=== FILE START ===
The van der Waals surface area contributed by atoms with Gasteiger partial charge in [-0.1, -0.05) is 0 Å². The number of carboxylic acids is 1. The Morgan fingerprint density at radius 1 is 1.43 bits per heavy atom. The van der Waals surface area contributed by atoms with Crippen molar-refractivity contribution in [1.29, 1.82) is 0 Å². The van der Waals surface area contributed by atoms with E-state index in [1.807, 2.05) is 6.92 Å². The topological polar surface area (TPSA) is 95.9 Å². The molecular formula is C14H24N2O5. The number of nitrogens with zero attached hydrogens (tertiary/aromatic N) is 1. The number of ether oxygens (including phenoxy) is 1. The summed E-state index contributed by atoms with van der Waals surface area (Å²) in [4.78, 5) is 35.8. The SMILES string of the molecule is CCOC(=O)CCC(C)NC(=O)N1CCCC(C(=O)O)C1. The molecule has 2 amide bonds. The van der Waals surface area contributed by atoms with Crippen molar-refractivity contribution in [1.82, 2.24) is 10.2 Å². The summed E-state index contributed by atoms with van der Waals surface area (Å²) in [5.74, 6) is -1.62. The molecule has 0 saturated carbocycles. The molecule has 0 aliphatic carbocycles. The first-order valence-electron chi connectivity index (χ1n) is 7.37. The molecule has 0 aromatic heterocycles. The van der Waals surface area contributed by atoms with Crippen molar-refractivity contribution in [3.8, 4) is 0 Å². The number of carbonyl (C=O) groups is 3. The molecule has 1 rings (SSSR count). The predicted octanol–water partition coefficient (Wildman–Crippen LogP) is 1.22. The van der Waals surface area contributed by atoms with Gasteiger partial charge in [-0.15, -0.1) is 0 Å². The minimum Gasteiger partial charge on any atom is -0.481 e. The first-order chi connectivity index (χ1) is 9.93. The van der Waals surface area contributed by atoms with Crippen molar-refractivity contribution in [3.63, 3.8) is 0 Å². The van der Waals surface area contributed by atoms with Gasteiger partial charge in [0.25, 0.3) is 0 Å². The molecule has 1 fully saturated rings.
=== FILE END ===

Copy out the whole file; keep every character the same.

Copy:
The van der Waals surface area contributed by atoms with Gasteiger partial charge in [-0.1, -0.05) is 0 Å². The number of carboxylic acids is 1. The Morgan fingerprint density at radius 1 is 1.43 bits per heavy atom. The van der Waals surface area contributed by atoms with Crippen molar-refractivity contribution in [1.29, 1.82) is 0 Å². The van der Waals surface area contributed by atoms with E-state index in [1.807, 2.05) is 6.92 Å². The topological polar surface area (TPSA) is 95.9 Å². The molecular formula is C14H24N2O5. The number of nitrogens with zero attached hydrogens (tertiary/aromatic N) is 1. The number of ether oxygens (including phenoxy) is 1. The summed E-state index contributed by atoms with van der Waals surface area (Å²) in [4.78, 5) is 35.8. The SMILES string of the molecule is CCOC(=O)CCC(C)NC(=O)N1CCCC(C(=O)O)C1. The molecule has 2 amide bonds. The van der Waals surface area contributed by atoms with Crippen molar-refractivity contribution in [1.82, 2.24) is 10.2 Å². The summed E-state index contributed by atoms with van der Waals surface area (Å²) in [5.74, 6) is -1.62. The molecule has 0 saturated carbocycles. The molecule has 0 aliphatic carbocycles. The first-order valence-electron chi connectivity index (χ1n) is 7.37. The molecule has 0 aromatic heterocycles. The van der Waals surface area contributed by atoms with Crippen molar-refractivity contribution in [3.8, 4) is 0 Å². The number of carbonyl (C=O) groups is 3. The molecule has 1 rings (SSSR count). The predicted octanol–water partition coefficient (Wildman–Crippen LogP) is 1.22. The van der Waals surface area contributed by atoms with Gasteiger partial charge in [-0.15, -0.1) is 0 Å². The minimum Gasteiger partial charge on any atom is -0.481 e. The first-order chi connectivity index (χ1) is 9.93. The van der Waals surface area contributed by atoms with Crippen molar-refractivity contribution in [3.63, 3.8) is 0 Å². The van der Waals surface area contributed by atoms with Gasteiger partial charge in [0.25, 0.3) is 0 Å². The molecule has 1 fully saturated rings.